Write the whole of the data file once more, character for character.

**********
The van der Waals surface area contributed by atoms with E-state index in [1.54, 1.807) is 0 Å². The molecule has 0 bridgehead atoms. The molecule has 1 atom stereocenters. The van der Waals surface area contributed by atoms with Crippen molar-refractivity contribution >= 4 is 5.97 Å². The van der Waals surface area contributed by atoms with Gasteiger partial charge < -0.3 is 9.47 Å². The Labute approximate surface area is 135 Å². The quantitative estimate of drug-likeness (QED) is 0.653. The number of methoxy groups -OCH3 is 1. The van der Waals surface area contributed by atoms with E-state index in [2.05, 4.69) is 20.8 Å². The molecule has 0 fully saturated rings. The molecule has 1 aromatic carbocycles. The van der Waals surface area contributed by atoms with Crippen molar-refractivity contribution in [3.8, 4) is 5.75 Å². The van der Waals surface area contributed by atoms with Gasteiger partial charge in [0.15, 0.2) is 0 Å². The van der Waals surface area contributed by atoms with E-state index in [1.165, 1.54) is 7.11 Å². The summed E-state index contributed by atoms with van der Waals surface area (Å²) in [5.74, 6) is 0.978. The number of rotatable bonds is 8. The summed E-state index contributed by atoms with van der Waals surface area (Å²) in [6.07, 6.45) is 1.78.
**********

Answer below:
The van der Waals surface area contributed by atoms with E-state index in [1.54, 1.807) is 0 Å². The molecule has 0 bridgehead atoms. The molecule has 1 atom stereocenters. The van der Waals surface area contributed by atoms with Crippen molar-refractivity contribution >= 4 is 5.97 Å². The van der Waals surface area contributed by atoms with Gasteiger partial charge < -0.3 is 9.47 Å². The Labute approximate surface area is 135 Å². The quantitative estimate of drug-likeness (QED) is 0.653. The number of methoxy groups -OCH3 is 1. The van der Waals surface area contributed by atoms with E-state index in [2.05, 4.69) is 20.8 Å². The molecule has 0 fully saturated rings. The molecule has 1 aromatic carbocycles. The van der Waals surface area contributed by atoms with Crippen molar-refractivity contribution in [3.8, 4) is 5.75 Å². The van der Waals surface area contributed by atoms with Gasteiger partial charge in [0.15, 0.2) is 0 Å². The van der Waals surface area contributed by atoms with E-state index in [1.165, 1.54) is 7.11 Å². The summed E-state index contributed by atoms with van der Waals surface area (Å²) in [5.74, 6) is 0.978. The number of rotatable bonds is 8. The summed E-state index contributed by atoms with van der Waals surface area (Å²) in [6.07, 6.45) is 1.78.